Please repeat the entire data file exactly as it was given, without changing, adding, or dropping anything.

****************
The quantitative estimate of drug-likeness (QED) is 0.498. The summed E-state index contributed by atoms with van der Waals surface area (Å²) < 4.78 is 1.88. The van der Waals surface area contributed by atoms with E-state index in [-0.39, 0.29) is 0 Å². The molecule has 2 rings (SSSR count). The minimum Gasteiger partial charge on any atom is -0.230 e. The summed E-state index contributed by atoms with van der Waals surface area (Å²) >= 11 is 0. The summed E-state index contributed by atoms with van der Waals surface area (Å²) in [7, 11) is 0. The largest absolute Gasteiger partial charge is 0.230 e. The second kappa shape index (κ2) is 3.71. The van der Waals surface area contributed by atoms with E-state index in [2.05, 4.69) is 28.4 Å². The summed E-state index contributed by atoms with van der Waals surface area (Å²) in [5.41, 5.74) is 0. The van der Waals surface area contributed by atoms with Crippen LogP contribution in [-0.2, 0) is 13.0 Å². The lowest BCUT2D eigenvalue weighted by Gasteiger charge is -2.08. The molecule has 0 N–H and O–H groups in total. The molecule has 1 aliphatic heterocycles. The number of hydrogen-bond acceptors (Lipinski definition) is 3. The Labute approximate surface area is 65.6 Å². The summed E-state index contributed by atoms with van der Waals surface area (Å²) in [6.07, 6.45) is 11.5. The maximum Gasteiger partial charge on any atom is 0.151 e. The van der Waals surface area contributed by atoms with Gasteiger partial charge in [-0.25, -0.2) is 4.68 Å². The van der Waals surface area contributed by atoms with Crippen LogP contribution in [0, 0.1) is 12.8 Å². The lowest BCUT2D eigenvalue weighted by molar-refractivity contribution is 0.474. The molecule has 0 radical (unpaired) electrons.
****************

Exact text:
The quantitative estimate of drug-likeness (QED) is 0.498. The summed E-state index contributed by atoms with van der Waals surface area (Å²) < 4.78 is 1.88. The van der Waals surface area contributed by atoms with E-state index in [-0.39, 0.29) is 0 Å². The molecule has 2 rings (SSSR count). The minimum Gasteiger partial charge on any atom is -0.230 e. The summed E-state index contributed by atoms with van der Waals surface area (Å²) >= 11 is 0. The summed E-state index contributed by atoms with van der Waals surface area (Å²) in [7, 11) is 0. The largest absolute Gasteiger partial charge is 0.230 e. The second kappa shape index (κ2) is 3.71. The van der Waals surface area contributed by atoms with E-state index in [2.05, 4.69) is 28.4 Å². The summed E-state index contributed by atoms with van der Waals surface area (Å²) in [5.41, 5.74) is 0. The van der Waals surface area contributed by atoms with Crippen LogP contribution in [-0.2, 0) is 13.0 Å². The lowest BCUT2D eigenvalue weighted by Gasteiger charge is -2.08. The molecule has 0 N–H and O–H groups in total. The molecule has 1 aliphatic heterocycles. The number of hydrogen-bond acceptors (Lipinski definition) is 3. The Labute approximate surface area is 65.6 Å². The summed E-state index contributed by atoms with van der Waals surface area (Å²) in [6.07, 6.45) is 11.5. The maximum Gasteiger partial charge on any atom is 0.151 e. The van der Waals surface area contributed by atoms with Gasteiger partial charge in [-0.25, -0.2) is 4.68 Å². The van der Waals surface area contributed by atoms with Crippen LogP contribution in [0, 0.1) is 12.8 Å². The lowest BCUT2D eigenvalue weighted by molar-refractivity contribution is 0.474. The molecule has 0 radical (unpaired) electrons.